Open Economies Review

, Volume 30, Issue 5, pp 933–945 | Cite as

International Capital Flows, Land Conversion and Wage Inequality in Poor Countries

  • Sugata Marjit
  • Saibal KarEmail author
Research Article


Conversion of land from agricultural to industrial use has met with strong opposition in many developing countries in recent times. A number of relevant papers study welfare effects associated with willful conversion, no conversion or politically forced and manipulated conversion of land into other activities. No study, however, deals with the evolving skilled-unskilled wage gap consequent upon full or partial convertibility of land in the short and the long run. This paper shows that in a multiple-commodity world with land as a crucial input both for agriculture and industry, an influx of capital for supporting industrial production must widen the skilled-to-unskilled wage gap. If the rate of conversion of land exceeds a critical value in the short-run, the wage gap rises. Even in the long run, possibility of full conversion can raise the wage gap if agriculture is—as is indeed the case—labor-intensive in developing countries. Showing the dependence of wage inequality on the degree to which land is convertible into other uses is the paper’s unique contribution to the literature.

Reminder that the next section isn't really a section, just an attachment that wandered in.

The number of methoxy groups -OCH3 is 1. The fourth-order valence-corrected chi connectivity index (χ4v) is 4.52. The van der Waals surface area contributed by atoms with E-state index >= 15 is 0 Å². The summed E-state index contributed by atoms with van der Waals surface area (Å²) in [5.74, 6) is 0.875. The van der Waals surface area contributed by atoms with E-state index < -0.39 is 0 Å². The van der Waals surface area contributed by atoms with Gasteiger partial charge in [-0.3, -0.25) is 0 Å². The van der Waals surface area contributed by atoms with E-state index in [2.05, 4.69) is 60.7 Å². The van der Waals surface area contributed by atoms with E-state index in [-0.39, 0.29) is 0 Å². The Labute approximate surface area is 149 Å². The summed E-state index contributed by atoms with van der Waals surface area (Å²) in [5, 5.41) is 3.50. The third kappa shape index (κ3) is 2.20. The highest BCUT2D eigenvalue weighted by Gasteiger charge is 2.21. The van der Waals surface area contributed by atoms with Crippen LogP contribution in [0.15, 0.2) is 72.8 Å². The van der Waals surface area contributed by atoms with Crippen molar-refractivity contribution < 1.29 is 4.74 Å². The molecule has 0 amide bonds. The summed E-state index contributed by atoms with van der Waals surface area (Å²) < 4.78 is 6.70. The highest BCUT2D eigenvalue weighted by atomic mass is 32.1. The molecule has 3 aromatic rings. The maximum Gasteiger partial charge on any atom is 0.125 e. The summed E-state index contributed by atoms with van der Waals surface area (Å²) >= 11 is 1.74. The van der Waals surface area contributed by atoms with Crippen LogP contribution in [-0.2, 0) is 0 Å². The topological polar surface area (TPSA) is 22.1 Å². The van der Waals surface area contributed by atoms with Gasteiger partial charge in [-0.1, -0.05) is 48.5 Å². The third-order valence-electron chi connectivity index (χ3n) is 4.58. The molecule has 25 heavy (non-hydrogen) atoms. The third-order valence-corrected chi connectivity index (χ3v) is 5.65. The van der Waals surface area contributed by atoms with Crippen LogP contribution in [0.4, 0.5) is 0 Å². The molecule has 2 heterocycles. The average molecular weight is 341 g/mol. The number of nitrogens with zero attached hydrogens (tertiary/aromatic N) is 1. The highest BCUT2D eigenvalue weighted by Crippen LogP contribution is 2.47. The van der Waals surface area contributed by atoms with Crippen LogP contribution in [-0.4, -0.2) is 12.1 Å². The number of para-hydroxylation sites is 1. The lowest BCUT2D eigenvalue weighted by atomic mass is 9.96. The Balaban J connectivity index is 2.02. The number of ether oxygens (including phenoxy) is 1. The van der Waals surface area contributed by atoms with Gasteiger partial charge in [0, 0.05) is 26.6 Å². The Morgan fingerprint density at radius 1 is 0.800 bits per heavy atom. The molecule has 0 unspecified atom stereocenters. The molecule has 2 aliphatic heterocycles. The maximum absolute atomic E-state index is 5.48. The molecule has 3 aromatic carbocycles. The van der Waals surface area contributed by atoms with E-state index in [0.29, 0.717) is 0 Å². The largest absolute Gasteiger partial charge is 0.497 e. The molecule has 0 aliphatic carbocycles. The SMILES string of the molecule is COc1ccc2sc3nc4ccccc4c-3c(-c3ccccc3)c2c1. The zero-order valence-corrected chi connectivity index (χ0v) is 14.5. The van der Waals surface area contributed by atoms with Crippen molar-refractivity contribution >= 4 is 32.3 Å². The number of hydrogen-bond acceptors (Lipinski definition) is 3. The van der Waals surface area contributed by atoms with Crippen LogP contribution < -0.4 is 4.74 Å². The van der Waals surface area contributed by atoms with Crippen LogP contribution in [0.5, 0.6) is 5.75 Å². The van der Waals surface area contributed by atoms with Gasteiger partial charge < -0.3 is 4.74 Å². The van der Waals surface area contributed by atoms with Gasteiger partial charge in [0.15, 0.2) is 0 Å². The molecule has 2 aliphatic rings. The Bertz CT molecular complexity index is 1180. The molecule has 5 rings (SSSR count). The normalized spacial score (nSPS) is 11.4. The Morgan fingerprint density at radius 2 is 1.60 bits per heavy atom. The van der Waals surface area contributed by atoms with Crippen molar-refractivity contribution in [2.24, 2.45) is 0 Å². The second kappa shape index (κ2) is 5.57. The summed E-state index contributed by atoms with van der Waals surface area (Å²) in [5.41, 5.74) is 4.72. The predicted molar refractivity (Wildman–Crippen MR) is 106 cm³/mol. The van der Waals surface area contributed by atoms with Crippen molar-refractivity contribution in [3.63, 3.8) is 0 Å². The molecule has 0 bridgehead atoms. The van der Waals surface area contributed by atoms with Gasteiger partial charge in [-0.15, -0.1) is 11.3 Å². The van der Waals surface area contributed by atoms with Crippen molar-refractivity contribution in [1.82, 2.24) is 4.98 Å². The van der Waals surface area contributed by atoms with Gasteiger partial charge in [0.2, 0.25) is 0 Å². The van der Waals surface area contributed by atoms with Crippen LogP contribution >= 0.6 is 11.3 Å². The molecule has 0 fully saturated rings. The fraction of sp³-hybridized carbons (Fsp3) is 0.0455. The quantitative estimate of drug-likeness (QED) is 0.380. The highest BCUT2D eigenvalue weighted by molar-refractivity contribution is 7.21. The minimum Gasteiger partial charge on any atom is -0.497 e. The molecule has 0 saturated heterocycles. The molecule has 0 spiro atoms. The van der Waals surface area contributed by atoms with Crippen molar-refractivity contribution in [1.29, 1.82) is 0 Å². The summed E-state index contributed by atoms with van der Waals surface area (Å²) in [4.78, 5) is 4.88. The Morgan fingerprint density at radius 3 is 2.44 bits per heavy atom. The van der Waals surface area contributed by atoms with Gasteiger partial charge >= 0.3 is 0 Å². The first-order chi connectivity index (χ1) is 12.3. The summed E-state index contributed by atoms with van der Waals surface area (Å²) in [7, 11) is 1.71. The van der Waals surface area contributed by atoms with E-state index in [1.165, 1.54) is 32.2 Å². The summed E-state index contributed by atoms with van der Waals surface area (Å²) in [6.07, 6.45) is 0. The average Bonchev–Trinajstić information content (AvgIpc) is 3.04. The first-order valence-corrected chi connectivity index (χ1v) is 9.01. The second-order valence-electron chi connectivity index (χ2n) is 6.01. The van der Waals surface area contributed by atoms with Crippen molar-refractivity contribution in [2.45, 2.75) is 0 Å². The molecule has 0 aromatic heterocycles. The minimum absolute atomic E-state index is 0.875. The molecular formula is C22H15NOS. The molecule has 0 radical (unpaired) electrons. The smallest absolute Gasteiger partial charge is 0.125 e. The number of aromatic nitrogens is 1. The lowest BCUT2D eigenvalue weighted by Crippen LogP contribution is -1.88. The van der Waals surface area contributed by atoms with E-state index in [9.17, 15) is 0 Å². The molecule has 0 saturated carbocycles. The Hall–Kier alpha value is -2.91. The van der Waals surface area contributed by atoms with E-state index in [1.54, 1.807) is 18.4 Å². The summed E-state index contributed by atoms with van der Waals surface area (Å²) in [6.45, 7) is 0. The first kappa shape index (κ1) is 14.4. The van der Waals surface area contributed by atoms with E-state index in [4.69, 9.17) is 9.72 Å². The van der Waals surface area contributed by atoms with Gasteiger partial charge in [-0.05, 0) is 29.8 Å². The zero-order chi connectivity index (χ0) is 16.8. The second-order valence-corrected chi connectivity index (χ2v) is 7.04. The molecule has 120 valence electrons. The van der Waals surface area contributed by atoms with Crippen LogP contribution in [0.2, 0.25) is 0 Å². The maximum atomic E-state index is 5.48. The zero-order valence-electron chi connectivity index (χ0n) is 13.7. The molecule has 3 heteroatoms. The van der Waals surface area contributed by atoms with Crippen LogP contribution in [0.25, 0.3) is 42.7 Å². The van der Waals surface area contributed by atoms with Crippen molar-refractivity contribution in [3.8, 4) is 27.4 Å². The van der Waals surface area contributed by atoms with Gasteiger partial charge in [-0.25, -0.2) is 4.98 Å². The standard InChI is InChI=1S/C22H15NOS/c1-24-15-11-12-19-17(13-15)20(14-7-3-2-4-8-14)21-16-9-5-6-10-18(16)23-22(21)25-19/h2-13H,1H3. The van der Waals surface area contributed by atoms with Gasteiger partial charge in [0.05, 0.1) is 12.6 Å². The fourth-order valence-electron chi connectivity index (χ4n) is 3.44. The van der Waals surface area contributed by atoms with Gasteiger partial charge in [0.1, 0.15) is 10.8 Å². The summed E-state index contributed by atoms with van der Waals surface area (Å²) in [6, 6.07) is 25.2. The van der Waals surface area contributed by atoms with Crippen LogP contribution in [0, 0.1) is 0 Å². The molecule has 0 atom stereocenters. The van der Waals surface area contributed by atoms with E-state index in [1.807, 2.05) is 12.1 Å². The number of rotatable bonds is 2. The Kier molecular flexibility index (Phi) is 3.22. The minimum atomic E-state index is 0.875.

Land use Industry Skill Wage inequality Developing countries 

JEL Classifications

D33 D58 F21 J31 



The authors thank an anonymous reviewer for very helpful comments. The usual disclaimer applies.


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Copyright information

© Springer Science+Business Media, LLC, part of Springer Nature 2019

Authors and Affiliations

  1. 1.Centre for Studies in Social SciencesCalcuttaIndia
  2. 2.Centre for Studies in Social Sciences, Calcutta, Indiaand IZABonnGermany

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